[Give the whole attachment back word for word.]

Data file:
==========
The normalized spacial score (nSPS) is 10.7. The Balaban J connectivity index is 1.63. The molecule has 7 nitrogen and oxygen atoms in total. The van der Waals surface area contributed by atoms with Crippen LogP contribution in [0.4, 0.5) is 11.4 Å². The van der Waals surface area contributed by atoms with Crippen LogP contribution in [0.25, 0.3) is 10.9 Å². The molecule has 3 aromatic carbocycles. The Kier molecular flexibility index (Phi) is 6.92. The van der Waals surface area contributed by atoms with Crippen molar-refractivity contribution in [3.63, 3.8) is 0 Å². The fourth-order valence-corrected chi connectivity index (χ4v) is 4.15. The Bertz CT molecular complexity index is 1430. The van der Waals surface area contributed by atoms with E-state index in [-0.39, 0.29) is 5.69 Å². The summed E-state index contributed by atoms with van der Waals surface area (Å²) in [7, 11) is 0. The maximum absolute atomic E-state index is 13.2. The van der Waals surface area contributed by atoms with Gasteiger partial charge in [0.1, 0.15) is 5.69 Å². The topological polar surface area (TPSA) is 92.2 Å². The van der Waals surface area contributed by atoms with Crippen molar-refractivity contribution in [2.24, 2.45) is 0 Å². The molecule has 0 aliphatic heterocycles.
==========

The normalized spacial score (nSPS) is 10.7. The Balaban J connectivity index is 1.63. The molecule has 7 nitrogen and oxygen atoms in total. The van der Waals surface area contributed by atoms with Crippen LogP contribution in [0.4, 0.5) is 11.4 Å². The van der Waals surface area contributed by atoms with Crippen LogP contribution in [0.25, 0.3) is 10.9 Å². The molecule has 3 aromatic carbocycles. The Kier molecular flexibility index (Phi) is 6.92. The van der Waals surface area contributed by atoms with Crippen molar-refractivity contribution in [3.63, 3.8) is 0 Å². The fourth-order valence-corrected chi connectivity index (χ4v) is 4.15. The Bertz CT molecular complexity index is 1430. The van der Waals surface area contributed by atoms with E-state index in [-0.39, 0.29) is 5.69 Å². The summed E-state index contributed by atoms with van der Waals surface area (Å²) in [7, 11) is 0. The maximum absolute atomic E-state index is 13.2. The van der Waals surface area contributed by atoms with Gasteiger partial charge in [0.1, 0.15) is 5.69 Å². The topological polar surface area (TPSA) is 92.2 Å². The van der Waals surface area contributed by atoms with Crippen molar-refractivity contribution in [2.24, 2.45) is 0 Å². The molecule has 0 aliphatic heterocycles.